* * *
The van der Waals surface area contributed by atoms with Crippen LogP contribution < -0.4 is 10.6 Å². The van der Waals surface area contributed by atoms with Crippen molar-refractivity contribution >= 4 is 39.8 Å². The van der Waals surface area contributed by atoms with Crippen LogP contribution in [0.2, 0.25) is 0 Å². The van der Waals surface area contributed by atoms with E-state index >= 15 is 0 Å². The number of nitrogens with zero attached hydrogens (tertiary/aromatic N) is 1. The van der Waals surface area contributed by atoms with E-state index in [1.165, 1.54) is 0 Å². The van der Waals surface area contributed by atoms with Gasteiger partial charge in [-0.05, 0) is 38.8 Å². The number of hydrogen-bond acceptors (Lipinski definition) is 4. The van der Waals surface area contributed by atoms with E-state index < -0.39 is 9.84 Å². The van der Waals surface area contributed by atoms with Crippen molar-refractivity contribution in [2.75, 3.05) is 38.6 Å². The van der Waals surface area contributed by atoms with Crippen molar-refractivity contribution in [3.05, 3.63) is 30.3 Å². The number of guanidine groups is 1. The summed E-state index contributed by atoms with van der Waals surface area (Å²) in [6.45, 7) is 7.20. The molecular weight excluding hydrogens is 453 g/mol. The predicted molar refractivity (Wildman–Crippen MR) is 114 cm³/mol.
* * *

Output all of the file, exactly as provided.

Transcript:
The van der Waals surface area contributed by atoms with Crippen LogP contribution < -0.4 is 10.6 Å². The van der Waals surface area contributed by atoms with Crippen molar-refractivity contribution >= 4 is 39.8 Å². The van der Waals surface area contributed by atoms with Crippen LogP contribution in [0.2, 0.25) is 0 Å². The van der Waals surface area contributed by atoms with E-state index >= 15 is 0 Å². The number of nitrogens with zero attached hydrogens (tertiary/aromatic N) is 1. The van der Waals surface area contributed by atoms with E-state index in [1.165, 1.54) is 0 Å². The van der Waals surface area contributed by atoms with Gasteiger partial charge in [-0.05, 0) is 38.8 Å². The number of hydrogen-bond acceptors (Lipinski definition) is 4. The van der Waals surface area contributed by atoms with E-state index < -0.39 is 9.84 Å². The van der Waals surface area contributed by atoms with Crippen molar-refractivity contribution in [2.75, 3.05) is 38.6 Å². The van der Waals surface area contributed by atoms with Crippen molar-refractivity contribution in [3.05, 3.63) is 30.3 Å². The number of guanidine groups is 1. The summed E-state index contributed by atoms with van der Waals surface area (Å²) in [6.45, 7) is 7.20. The molecular weight excluding hydrogens is 453 g/mol. The predicted molar refractivity (Wildman–Crippen MR) is 114 cm³/mol.